Dealing with a trigger finger diagnosis

Trigger finger, in which a person's finger gets stuck in a flexed position, can be treated with anti-inflammatory steroid injections. In some occasions, surgery is necessary, Dr. Keith Roach notes.



November 29, 2022 - 1:29 PM

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DEAR DR. ROACH: My healthy 91-year-old mother recently discovered that she has a diagnosis of trigger finger. She is hesitant to do surgery, but is hoping for more mobility in her hand. What are some of the best options for an independent woman at her age? — M.B.

ANSWER: Stenosing flexor tenosynovitis, more commonly known as “trigger finger,” is a common issue, especially for people in their 40s and 50s, somewhat more common in women. (It’s called trigger finger because the finger gets stuck in the flexed position, and when it is straightened out, it snaps like a trigger being pulled and released.) The condition often starts out painless, but may progress to painful episodes, or even being unable to “unlock” the finger. Some people have more than one finger affected.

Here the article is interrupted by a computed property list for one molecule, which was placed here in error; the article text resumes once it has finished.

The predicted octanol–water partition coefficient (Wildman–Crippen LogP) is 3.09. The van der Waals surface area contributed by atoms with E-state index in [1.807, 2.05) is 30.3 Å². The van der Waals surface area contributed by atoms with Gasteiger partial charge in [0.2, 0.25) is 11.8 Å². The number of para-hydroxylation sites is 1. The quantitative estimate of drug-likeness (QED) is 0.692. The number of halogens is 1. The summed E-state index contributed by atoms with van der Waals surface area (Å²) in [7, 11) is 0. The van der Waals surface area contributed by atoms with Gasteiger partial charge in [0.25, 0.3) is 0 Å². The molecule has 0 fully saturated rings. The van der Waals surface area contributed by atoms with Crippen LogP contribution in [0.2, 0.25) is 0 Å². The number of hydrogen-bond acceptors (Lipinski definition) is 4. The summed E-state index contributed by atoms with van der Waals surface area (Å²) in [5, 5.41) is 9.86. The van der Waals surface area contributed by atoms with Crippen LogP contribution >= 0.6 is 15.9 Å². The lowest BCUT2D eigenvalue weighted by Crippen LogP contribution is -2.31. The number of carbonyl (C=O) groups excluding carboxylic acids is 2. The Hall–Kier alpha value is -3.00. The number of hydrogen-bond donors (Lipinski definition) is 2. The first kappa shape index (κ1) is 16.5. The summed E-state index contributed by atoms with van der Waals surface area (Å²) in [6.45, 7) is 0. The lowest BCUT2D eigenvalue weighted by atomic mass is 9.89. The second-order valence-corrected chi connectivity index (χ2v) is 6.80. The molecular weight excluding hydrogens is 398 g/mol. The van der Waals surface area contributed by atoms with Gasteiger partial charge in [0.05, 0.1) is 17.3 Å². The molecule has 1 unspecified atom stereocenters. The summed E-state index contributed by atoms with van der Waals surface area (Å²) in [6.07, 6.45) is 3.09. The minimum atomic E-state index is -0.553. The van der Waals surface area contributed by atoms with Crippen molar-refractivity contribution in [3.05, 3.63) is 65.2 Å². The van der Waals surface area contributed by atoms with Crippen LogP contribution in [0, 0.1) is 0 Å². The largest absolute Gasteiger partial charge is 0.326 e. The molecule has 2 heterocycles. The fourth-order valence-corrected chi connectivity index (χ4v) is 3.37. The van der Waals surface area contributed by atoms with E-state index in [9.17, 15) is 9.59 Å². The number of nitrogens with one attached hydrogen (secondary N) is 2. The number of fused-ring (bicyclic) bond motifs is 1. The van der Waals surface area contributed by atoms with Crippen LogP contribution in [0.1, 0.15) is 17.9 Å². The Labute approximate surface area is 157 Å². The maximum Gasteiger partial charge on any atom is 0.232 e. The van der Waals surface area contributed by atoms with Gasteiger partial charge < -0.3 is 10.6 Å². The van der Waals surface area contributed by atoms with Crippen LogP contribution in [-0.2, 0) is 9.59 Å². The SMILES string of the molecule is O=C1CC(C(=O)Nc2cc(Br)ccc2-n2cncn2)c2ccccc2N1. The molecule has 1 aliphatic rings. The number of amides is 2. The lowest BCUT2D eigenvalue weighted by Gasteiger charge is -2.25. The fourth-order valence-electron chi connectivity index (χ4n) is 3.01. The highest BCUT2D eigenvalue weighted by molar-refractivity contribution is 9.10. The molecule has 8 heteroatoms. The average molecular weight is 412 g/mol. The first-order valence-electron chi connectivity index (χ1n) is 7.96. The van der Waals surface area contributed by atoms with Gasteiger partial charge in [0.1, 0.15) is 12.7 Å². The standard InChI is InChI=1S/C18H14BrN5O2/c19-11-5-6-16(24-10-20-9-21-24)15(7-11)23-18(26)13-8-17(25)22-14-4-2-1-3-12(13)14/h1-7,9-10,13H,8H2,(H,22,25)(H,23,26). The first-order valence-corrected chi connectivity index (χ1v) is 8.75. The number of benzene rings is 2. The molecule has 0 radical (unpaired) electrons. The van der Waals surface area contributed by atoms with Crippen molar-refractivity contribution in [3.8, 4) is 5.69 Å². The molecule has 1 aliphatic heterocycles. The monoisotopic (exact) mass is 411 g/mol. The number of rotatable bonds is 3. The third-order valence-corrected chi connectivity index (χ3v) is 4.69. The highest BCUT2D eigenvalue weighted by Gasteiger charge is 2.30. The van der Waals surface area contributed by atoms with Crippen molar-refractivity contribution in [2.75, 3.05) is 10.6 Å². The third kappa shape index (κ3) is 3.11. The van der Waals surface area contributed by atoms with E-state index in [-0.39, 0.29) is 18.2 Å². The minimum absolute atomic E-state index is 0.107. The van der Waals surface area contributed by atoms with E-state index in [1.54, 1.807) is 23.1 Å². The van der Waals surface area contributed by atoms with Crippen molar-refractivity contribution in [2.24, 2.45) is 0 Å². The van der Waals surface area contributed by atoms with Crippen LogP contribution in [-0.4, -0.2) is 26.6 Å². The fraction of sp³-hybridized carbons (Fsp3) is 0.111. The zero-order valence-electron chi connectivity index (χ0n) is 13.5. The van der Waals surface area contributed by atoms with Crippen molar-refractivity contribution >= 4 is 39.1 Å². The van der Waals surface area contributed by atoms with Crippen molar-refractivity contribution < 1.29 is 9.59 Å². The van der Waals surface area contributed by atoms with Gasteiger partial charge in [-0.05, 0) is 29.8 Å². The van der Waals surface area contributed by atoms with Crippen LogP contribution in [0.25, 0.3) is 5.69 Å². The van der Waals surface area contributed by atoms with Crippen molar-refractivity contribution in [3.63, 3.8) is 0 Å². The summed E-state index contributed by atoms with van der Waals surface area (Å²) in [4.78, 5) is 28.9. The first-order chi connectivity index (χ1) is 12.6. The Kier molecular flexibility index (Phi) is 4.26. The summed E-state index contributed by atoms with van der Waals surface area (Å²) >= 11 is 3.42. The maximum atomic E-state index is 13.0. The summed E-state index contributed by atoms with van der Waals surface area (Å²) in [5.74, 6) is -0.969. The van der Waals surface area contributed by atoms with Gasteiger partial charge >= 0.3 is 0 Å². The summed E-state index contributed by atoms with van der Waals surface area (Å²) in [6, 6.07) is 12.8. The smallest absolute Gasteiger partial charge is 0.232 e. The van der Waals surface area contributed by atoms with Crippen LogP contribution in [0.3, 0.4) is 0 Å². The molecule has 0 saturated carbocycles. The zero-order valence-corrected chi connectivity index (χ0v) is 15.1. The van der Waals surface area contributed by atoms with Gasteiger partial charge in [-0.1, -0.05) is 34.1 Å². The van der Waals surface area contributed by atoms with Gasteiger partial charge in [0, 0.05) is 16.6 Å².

There are many strategies for conservative management. One that has data behind it is splinting the affected finger, which is effective in many people, but it may take 6 to 10 weeks. Avoiding activities that have caused the condition (pinching the fingers is a common one) may help. I have had readers write in to tell me that moving the finger (one person said underwater) helped, and quite a few have written me to say that the condition just went away after a year or two.

I refer people who continue to have symptoms despite conservative management to a hand surgeon, who can inject an anti-inflammatory steroid into the sheath the tendon goes through to try to keep the tendon from getting stuck. Although hand surgeons can treat this surgically, I have not had a patient have to go through the operation very often, as most people will get better by the third injection.